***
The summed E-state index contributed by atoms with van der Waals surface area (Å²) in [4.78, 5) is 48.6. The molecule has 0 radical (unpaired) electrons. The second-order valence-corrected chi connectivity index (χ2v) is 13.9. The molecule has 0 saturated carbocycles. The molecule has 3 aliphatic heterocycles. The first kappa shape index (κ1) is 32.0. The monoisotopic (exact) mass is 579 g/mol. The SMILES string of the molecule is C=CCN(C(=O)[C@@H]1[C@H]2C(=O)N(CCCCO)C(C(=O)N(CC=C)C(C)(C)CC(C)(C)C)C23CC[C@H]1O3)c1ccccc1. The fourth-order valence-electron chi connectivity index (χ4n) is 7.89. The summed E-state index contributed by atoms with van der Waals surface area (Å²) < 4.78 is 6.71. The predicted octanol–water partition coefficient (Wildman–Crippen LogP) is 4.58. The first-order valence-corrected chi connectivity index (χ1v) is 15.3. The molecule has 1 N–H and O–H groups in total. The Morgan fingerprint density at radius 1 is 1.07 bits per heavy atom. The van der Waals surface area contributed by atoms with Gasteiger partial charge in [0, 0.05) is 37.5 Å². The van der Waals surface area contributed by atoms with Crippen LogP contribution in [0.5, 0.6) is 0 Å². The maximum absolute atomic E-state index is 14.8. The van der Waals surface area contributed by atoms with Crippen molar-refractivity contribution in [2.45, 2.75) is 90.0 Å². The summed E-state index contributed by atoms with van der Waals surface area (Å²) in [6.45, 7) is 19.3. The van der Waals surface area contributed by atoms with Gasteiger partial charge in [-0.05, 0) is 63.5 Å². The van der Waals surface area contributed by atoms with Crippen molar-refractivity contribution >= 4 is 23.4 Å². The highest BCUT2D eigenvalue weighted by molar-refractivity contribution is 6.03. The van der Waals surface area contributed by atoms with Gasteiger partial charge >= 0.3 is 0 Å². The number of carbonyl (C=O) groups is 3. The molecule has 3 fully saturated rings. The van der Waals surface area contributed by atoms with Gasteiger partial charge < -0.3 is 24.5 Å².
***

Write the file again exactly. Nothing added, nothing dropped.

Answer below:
The summed E-state index contributed by atoms with van der Waals surface area (Å²) in [4.78, 5) is 48.6. The molecule has 0 radical (unpaired) electrons. The second-order valence-corrected chi connectivity index (χ2v) is 13.9. The molecule has 0 saturated carbocycles. The molecule has 3 aliphatic heterocycles. The first kappa shape index (κ1) is 32.0. The monoisotopic (exact) mass is 579 g/mol. The SMILES string of the molecule is C=CCN(C(=O)[C@@H]1[C@H]2C(=O)N(CCCCO)C(C(=O)N(CC=C)C(C)(C)CC(C)(C)C)C23CC[C@H]1O3)c1ccccc1. The fourth-order valence-electron chi connectivity index (χ4n) is 7.89. The summed E-state index contributed by atoms with van der Waals surface area (Å²) < 4.78 is 6.71. The predicted octanol–water partition coefficient (Wildman–Crippen LogP) is 4.58. The first-order valence-corrected chi connectivity index (χ1v) is 15.3. The molecule has 1 N–H and O–H groups in total. The Morgan fingerprint density at radius 1 is 1.07 bits per heavy atom. The van der Waals surface area contributed by atoms with Gasteiger partial charge in [0, 0.05) is 37.5 Å². The van der Waals surface area contributed by atoms with Crippen LogP contribution in [0.5, 0.6) is 0 Å². The maximum absolute atomic E-state index is 14.8. The van der Waals surface area contributed by atoms with Crippen molar-refractivity contribution in [2.45, 2.75) is 90.0 Å². The summed E-state index contributed by atoms with van der Waals surface area (Å²) in [6.45, 7) is 19.3. The van der Waals surface area contributed by atoms with Gasteiger partial charge in [-0.05, 0) is 63.5 Å². The van der Waals surface area contributed by atoms with Crippen molar-refractivity contribution >= 4 is 23.4 Å². The highest BCUT2D eigenvalue weighted by molar-refractivity contribution is 6.03. The van der Waals surface area contributed by atoms with Gasteiger partial charge >= 0.3 is 0 Å². The number of carbonyl (C=O) groups is 3. The molecule has 3 fully saturated rings. The van der Waals surface area contributed by atoms with Gasteiger partial charge < -0.3 is 24.5 Å².